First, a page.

I went to lunch with Shannon and said, “I know you’ll get upset about this, but I’ve been going down a blind alley. I have to go back out and re-assess. Here’s my high level.” This was before the action and the mother. This was just Kratos and his son on a journey. It had no heart to it. I realized that we were in the middle of a story, but not in a good way. I said, “I don’t have it all figured out yet, but here’s the highest level. It’s Kratos and Atreus trying to go to the highest mountain to spread his dead mother’s ashes.” She said, “All right. Do it.”
It was literally—at any other company you’d have to have proof and schedules and budgets and risk assessments and all that stuff to make that kind of change. It was at lunch where I gave her one sentence and she said, “You’re right. That’s better.” Before, she wasn’t saying what I was doing was wrong, because I don’t think either of us had figured it out yet. But once I’d gotten to that one sentence, there it is. That’s it. That’s the thing. I kept telling everyone, “This is what we’re doing. This is the goal.”
Then that became the battle of, well, who’s the big bad guy? After a year and a half, two years, I thought, well, there’s not going to be an antagonist in the same fashion. The antagonist is Kratos. It’s his inability to be open, his inability to actually be a dad. Baldur is a mirror. He’s not even an antagonist. He’s a mirror. His relationship with Freya is this sense of—she held on too tight. She made decisions for him. In doing so, she destroyed the relationship. This is the cautionary tale for Kratos. Do not make decisions for your kid. It’s not going to turn out well. He needs that reminder.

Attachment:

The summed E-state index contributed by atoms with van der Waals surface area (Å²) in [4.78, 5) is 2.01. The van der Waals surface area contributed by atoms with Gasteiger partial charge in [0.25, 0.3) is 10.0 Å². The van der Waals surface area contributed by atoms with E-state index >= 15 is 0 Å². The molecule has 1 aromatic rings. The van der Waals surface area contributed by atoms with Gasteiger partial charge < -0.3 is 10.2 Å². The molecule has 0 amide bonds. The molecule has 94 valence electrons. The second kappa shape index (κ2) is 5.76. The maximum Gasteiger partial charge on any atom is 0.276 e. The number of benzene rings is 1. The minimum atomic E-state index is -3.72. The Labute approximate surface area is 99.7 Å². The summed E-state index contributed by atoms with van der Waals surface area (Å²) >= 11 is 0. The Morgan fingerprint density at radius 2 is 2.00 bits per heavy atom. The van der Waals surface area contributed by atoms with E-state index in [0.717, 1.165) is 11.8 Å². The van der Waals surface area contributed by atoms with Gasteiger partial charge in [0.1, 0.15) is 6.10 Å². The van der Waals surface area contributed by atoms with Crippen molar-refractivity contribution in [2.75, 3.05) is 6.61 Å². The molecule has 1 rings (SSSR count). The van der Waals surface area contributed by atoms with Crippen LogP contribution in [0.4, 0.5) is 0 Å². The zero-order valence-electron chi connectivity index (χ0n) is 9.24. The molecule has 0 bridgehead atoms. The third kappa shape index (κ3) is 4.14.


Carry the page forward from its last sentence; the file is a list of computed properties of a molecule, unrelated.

Every single element of the story deals with familial relationships. At all times, every character he interacts with is teaching him a good or a bad lesson, a caution. Don’t go down this road, or you should listen to me about how to be a family, how to be part of a family, and the responsibility. Whether you’re a kid or an adult in that family, you have a responsibility toward the communication and well-being of the family.
GamesBeat: You had an open world-ish section of the game. How much of that did you want to have versus telling people where to go to the next part of the story?
Barlog: We kept describing it as “wide linear.” I was adamant that we couldn’t make an open world game. The cost of entry and the expectation level is so high that we’d never compete. We just don’t have the infrastructure and the systems. I don’t want to do that.
GamesBeat: You were 300 people or so?
Barlog: At our peak, yeah.
GamesBeat: Red Dead was more than 3,000.